NRO strikes multibillion-dollar deals with BlackSky, Maxar and Planet for spy satellite imagery
Three satellite imaging companies are in line to receive billions of dollars from the National Reconnaissance Office over the next decade, thanks to a string of contracts announced today.
The companies are the same satellite operators who won study contracts from the NRO three years ago: BlackSky, Maxar Technologies and Planet.
BlackSky, which got its start in Seattle and is now headquartered in Virginia, says its contract for Electro-Optical Commercial Layer imagery sets up a five-year base subscription with a starting value of $85.5 million, plus options to extend the contract to 10 years. If all options are exercised, total contract value would be $1.021 billion.
Colorado-based Maxar, which was the first to provide commercial satellite imagery to the NRO, would be paid $300 million per year for the first five years, plus options for $1.74 billion in the following five years. Total potential value would be $3.24 billion. California-based Planet didn’t disclose the value of its contract.
BlackSky’s stock nearly doubled in value today, ending the trading session at $2.33 per share. Maxar’s share price rose almost 18% to close at $28.86. Meanwhile, Planet’s stock was up 14%, finishing the day at $5.73.
Frequently updated commercial imaging has proven its value to the U.S. intelligence community in crises such as the war in Ukraine. The NRO said today’s deals represent the agency’s largest-ever commercial imagery contract effort.
“The NRO has a longstanding strategy of ‘buy what we can, build what we must,’” NRO Director Chris Scolese said in a news release. “The diversity offered by our expanding architecture comprised of both commercial and NRO systems increases our resilience and enables an integrated approach to the threats facing our nation.”
BlackSky CEO Brian O’Toole said the contract award marked “a really monumental and pivotal day” for his company. “We’ve just been validated by one of the most important customers in the world,” he told GeekWire.
O’Toole said BlackSky’s ability to revisit imaging targets frequently has been a key selling point. “What’s expanded here is the need for high-frequency monitoring of strategic locations,” he said. “We now have a platform that’s the first of its kind that can do that, and provide hourly monitoring. And we can deliver that data extremely fast, directly into the government system.”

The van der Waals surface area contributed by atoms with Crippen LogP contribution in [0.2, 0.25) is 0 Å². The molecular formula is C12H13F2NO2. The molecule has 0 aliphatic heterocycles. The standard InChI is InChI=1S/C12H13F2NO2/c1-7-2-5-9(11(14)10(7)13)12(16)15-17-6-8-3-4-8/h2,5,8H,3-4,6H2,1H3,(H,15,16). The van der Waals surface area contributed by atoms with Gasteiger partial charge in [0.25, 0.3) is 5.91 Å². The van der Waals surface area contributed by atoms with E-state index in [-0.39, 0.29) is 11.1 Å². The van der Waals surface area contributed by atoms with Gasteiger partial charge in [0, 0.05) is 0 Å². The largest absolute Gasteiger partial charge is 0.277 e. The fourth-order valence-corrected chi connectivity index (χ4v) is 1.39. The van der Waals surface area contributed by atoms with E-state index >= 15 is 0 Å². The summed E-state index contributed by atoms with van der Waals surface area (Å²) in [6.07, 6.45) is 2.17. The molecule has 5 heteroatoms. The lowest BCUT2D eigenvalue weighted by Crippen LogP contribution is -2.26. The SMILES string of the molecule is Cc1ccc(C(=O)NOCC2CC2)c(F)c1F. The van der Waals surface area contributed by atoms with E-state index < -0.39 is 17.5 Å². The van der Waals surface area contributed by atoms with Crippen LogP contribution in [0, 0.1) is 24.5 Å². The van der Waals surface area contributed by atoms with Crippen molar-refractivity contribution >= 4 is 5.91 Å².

BlackSky already has 14 of its Global satellites in low Earth orbit, and is on track to start adding its more advanced “Gen-3” satellites to the constellation, O’Toole said. LeoStella, a joint venture owned by BlackSky and Thales Alenia Space, is building the Gen-3 satellites at its headquarters in Tukwila, Wash.
“We’ll begin expanding the constellation next year with Gen-3 capability, and that’ll grow up to 30 satellites,” O’Toole said. “When we get to 30, that’s going to bring our hourly monitoring down to 30-minute monitoring capability.”
Thirty satellites won’t necessarily be the limit: “We can have just-in-time capability, so we can build and launch as the market demands,” O’Toole said. “We’re not subject to the old model where you need to start five years ahead of time to figure out what your capacity might be.”
O’Toole said BlackSky’s Seattle facilities will continue to be in on the action.
“Look, Seattle is where this company started, and it’s at the heart of our space capabilities,” he said. “We’re continuing to expand in Seattle. In fact, we’re going to be expanding into a new office in the coming years. That is where our center of excellence is for space, and will remain so for as long as we’re in business.”